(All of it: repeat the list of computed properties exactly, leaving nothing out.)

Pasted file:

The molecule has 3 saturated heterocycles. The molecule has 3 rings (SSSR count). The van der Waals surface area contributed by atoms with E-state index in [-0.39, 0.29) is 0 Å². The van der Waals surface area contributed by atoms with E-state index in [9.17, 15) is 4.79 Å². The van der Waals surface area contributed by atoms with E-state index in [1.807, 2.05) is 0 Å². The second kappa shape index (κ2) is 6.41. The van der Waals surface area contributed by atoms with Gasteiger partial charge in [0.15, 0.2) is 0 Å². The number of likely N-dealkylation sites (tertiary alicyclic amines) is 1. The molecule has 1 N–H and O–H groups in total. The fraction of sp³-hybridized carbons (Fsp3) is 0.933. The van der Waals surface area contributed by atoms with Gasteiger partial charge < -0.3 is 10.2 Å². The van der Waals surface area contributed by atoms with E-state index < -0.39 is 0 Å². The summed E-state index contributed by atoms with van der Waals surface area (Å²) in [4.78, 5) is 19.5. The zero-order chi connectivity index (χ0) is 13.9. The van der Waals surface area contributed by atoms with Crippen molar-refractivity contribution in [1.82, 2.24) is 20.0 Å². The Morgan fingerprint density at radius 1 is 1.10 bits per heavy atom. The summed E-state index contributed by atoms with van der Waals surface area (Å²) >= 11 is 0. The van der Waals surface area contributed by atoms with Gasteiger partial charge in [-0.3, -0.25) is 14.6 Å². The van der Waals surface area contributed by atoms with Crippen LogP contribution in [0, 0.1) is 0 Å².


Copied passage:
The molecule has 3 saturated heterocycles. The molecule has 3 rings (SSSR count). The van der Waals surface area contributed by atoms with E-state index in [-0.39, 0.29) is 0 Å². The van der Waals surface area contributed by atoms with E-state index in [9.17, 15) is 4.79 Å². The van der Waals surface area contributed by atoms with E-state index in [1.807, 2.05) is 0 Å². The second kappa shape index (κ2) is 6.41. The van der Waals surface area contributed by atoms with Gasteiger partial charge in [0.15, 0.2) is 0 Å². The number of likely N-dealkylation sites (tertiary alicyclic amines) is 1. The molecule has 1 N–H and O–H groups in total. The fraction of sp³-hybridized carbons (Fsp3) is 0.933. The van der Waals surface area contributed by atoms with Gasteiger partial charge < -0.3 is 10.2 Å². The van der Waals surface area contributed by atoms with E-state index < -0.39 is 0 Å². The summed E-state index contributed by atoms with van der Waals surface area (Å²) in [4.78, 5) is 19.5. The zero-order chi connectivity index (χ0) is 13.9. The van der Waals surface area contributed by atoms with Crippen molar-refractivity contribution in [1.82, 2.24) is 20.0 Å². The Morgan fingerprint density at radius 1 is 1.10 bits per heavy atom. The summed E-state index contributed by atoms with van der Waals surface area (Å²) >= 11 is 0. The van der Waals surface area contributed by atoms with Gasteiger partial charge in [-0.3, -0.25) is 14.6 Å². The van der Waals surface area contributed by atoms with Crippen LogP contribution in [0, 0.1) is 0 Å².